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Seven Essays

Studies in Literature, Drama, and Film


Abdulla M. Al-Dabbagh

In Seven Essays: Studies in Literature, Drama, and Film, Abdulla Al-Dabbagh’s unique approach to literary and cultural issues succeeds in casting new light on these subjects, revealing innovative fields of research and investigation. Expressed in his usual lucid and eloquent style, this collection of essays deals with themes and topics raised in Al-Dabbagh’s first two books, Literary Orientalism, Postcolonialism, and Universalism (Lang, 2010) and Shakespeare, the Orient, and the Critics (Lang, 2010). These essays also embrace further exploration in the area of literary criticism and literary theory and venture into the area of film studies. Whether discussing the drama of Shakespeare and Ibsen, Kurdish cinema, or issues of contemporary literary criticism and theory, scholars will find Al-Dabbagh’s fresh compilation of literary studies an essential contribution to the field.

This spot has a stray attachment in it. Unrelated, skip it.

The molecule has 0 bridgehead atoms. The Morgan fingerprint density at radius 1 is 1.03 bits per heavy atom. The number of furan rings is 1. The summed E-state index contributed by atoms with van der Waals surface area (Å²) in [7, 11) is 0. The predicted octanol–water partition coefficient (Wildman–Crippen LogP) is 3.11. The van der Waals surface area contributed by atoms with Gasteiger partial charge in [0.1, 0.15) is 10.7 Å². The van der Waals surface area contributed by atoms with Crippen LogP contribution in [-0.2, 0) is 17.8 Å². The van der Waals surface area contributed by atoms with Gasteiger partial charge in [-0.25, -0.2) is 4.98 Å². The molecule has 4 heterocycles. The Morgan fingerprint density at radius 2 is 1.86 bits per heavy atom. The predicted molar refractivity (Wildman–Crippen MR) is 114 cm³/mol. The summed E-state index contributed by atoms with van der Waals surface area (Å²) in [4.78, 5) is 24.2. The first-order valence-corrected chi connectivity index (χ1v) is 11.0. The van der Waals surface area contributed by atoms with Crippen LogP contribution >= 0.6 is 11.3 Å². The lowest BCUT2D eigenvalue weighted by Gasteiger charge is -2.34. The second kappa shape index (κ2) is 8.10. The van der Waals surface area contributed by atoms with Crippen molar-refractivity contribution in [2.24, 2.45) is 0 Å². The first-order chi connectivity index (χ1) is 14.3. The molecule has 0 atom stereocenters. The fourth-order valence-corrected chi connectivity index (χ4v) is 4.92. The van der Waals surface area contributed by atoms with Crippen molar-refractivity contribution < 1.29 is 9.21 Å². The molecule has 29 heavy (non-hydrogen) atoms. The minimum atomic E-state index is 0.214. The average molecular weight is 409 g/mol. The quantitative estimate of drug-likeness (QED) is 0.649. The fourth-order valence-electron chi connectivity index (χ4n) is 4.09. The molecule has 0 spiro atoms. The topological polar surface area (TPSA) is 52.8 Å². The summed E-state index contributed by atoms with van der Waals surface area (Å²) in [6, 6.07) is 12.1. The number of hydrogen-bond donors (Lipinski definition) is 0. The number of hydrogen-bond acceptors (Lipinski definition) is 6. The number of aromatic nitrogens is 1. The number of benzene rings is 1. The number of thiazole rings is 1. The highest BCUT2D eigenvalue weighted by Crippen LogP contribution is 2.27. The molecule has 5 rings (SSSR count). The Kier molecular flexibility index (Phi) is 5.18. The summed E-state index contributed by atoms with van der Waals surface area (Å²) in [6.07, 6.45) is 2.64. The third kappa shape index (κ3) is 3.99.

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Chapter 1. Literary Studies Between Theory and Fallacy


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While theory has long become almost indispensable to modern literary studies, fallacy is not a word that is as often heard in this context. Yet, the two are closely linked, and almost all recent theory in literary studies has contained the implication that all other approaches are somehow fallacious. One of the main purposes of this study is to show that modern theoretical approaches to literature, in their different forms, and fallacies, in their variety of ways, are inextricably linked. Almost all the new theoretical advances in the field have contained fallacies of their own while they condemned the fallacies of the other approaches.

Indeed, one of the first developments of modern literary theory in Anglo-American literary criticism, the so-called New Criticism, took its first theoretical steps by condemning two approaches to literary studies, which it labeled as the “intentional fallacy” and the “affective fallacy,” in a well-known work by Wimsatt and Beardsley, and to which it also added the more strongly worded “heresy of paraphrase”, first announced by Cleanth Brooks.

It is also interesting that subsequent developments in certain trends of literary studies have built on precisely those areas regarded as fallacies by New Criticism, and established theoretical approaches of their own in, for example, psychoanalytic criticism and reader-response criticism. ← 1 | 2 →

In fact, it is so noticeable that different positions in the academic study of literature, both...

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